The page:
Zinc also protects against sun damage to the skin, which can cause skin aging and cancer. A study in humans found that oral zinc supplementation was more superior than titanium oxide in providing protection against ultraviolet (UV) irradiation

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20. Zinc May Prevent Hair Loss

In a clinical study, topical zinc was able to improve hair growth in bald men. It was hypothesized that zinc’s antimicrobial, anti-inflammatory, antioxidant, and anti-androgenic effects on the scalp were potentially involved in the increase of hair density

Another study in women with the polycystic ovarian syndrome (PCOS) showed that zinc supplementation had beneficial effects on a number of symptoms, including alopecia (hair loss)

Zinc treatment also reversed hair loss in patients who underwent vertical gastroplasty (stomach stapling), a surgical operation that can result in zinc deficiency.

21. Zinc May Improve Symptoms of Kidney Disease

Restoring zinc levels in chronic kidney disease patients on hemodialysis can improve overall kidney function and reduce many complications associated with the disease (e.g., heart disease, anemia, infections, and sexual dysfunction) by reducing inflammation, oxidative stress, and cholesterol, as well as by enhancing hemoglobin, sex hormones (i.e., testosterone and LH), and immune function

22. Zinc Protects the Liver

Zinc supplementation in animal models of alcoholic liver disease (ALD) protected the liver by blocking most mechanisms of liver injury (i.e., gut leakage, endotoxemia, oxidative stress, excess inflammatory cytokine production, and liver cell death)

In patients with non-alcoholic liver cirrhosis, supplemental zinc improved liver function and prevented excessive copper accumulation, which can damage the liver

Zinc also improved the outcome of patients with hepatitis C which, if left untreated, can lead to liver scarring.

23. Zinc Strengthens Bones

Studies have found that zinc can increase bone density and strength by enhancing bone formation and preventing bone loss

In mouse osteoblast (bone-forming) cells, zinc treatment stimulated bone forming activity

Another study revealed that zinc supplementation increased bone formation markers (i.e., ALP, BAPE, and BAP-M) in healthy men

Zinc was also able to suppress bone breakdown activity in mouse bone marrow cultures by inhibiting bone breakdown markers (e.g., parathyroid hormone and PGE2)

Because of its bone-strengthening effects, zinc was found to protect against many bone-related complications in animals and humans.

24. Zinc Prevents Heart Disease

Studies have shown that zinc levels are often low in people with atherosclerosis (hardening of the arteries), heart disease, chest pain, and heat stroke

One study found that a higher rate of cardiac failure was associated with zinc deficiency.

Other studies revealed that high doses of zinc were able to prevent and treat angina (chest pain) in patients with atherosclerosis

Supplemental zinc was also able to protect the heart from stroke-related injuries in rats and mice

25. Zinc Increases Insulin Sensitivity and May Prevent Diabetes and its Complications

Zinc ions can bind to insulin receptors and activate insulin signaling pathways

By mimicking insulin, zinc reduces excessive insulin secretion by pancreatic cells, which helps protect the pancreatic tissue from damage

Zinc also improves the solubility of insulin in pancreatic cells and enhances insulin binding to its receptor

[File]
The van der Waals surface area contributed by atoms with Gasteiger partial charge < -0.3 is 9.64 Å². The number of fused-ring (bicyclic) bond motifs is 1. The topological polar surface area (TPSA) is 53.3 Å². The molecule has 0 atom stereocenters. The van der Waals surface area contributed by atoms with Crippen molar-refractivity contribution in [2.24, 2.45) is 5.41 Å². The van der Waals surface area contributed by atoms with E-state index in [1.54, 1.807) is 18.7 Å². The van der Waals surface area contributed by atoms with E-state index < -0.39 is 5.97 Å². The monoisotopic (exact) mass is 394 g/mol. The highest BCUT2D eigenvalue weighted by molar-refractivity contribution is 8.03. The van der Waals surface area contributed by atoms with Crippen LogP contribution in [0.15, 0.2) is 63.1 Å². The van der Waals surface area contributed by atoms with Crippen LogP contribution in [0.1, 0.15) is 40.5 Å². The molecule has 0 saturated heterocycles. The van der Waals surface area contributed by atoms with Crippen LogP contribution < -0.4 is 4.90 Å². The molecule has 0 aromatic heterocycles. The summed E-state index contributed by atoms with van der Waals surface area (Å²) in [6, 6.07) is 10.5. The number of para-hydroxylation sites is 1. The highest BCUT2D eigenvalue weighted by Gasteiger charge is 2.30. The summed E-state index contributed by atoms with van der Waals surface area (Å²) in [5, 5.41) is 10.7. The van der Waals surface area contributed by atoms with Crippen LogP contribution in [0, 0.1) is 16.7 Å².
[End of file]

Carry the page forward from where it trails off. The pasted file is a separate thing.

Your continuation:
Because of zinc’s essential role in the processing, storage, and secretion of insulin, a deficiency can lead to increased insulin resistance

A study found that prediabetic patients were more likely to be zinc deficient

Other studies found high percentages of zinc deficiency in type 2 diabetes patients

Studies in women report that higher dietary zinc intakes can reduce the risk of developing type 2 diabetes

Several studies found that zinc supplementation reduced fasting blood sugar levels and improved insulin sensitivity in diabetic animal models and humans

Zinc also decreased the severity of diabetic neuropathy (nerve pain), oxidative stress, and cholesterol/triglyceride levels in type 2 diabetic patients

26. Zinc Aids in Weight Loss

Leptin is a hormone that plays a role in appetite and weight control. Zinc restriction can lead to reduced leptin production from fat cells in rats and humans

Restoration of zinc levels in men with a marginal zinc deficiency led to an increase in blood leptin levels (possibly through increased IL-2 and TNF-alpha)

27. Zinc is Radioprotective

Zinc has been shown to protect against radiation-induced toxicity in mice and bone marrow precursor cells.

It reduced oxidative stress (as measured by MDA levels) and stabilized antioxidant enzymes (i.e., GR, Cu/Zn SOD, and catalase) in the red blood cells of rats after radioactive iodine (131I) exposure

Zinc treatment was also able to protect the precursor sperm cells of mice from radiation-induced cell death

28. Zinc Reduces Body Odor

Bromhidrosis (body odor) is usually associated with increased bacterial flora in the armpit region, mainly consisting of Staphylococcus and Corynebacterium species

Because of its antibacterial action, topical zinc has shown efficacy in reducing armpit and foot odor in clinical studies

29. Zinc Improves Oral Health

Zinc deficiency can lead to excessive plaque formation and worsen the inflammatory process in gum disease (from an increased production of IL-1)

Zinc-based mouthwashes were found to be effective in reducing plaque growth

Similarly, a study in children from low-income areas found that a daily intake of 15 mg of zinc for ten weeks was associated with reduced plaque formation on the teeth

30. Zinc Enhances Male Fertility and Reproductive Health

Seminal zinc concentration is positively correlated with sperm count, motility, and viability

This is likely because of zinc’s role in stabilizing the cellular membranes and DNA (by reducing oxidative damage) of sperm cells and enhancing spermatogenesis (formation of new sperm cells)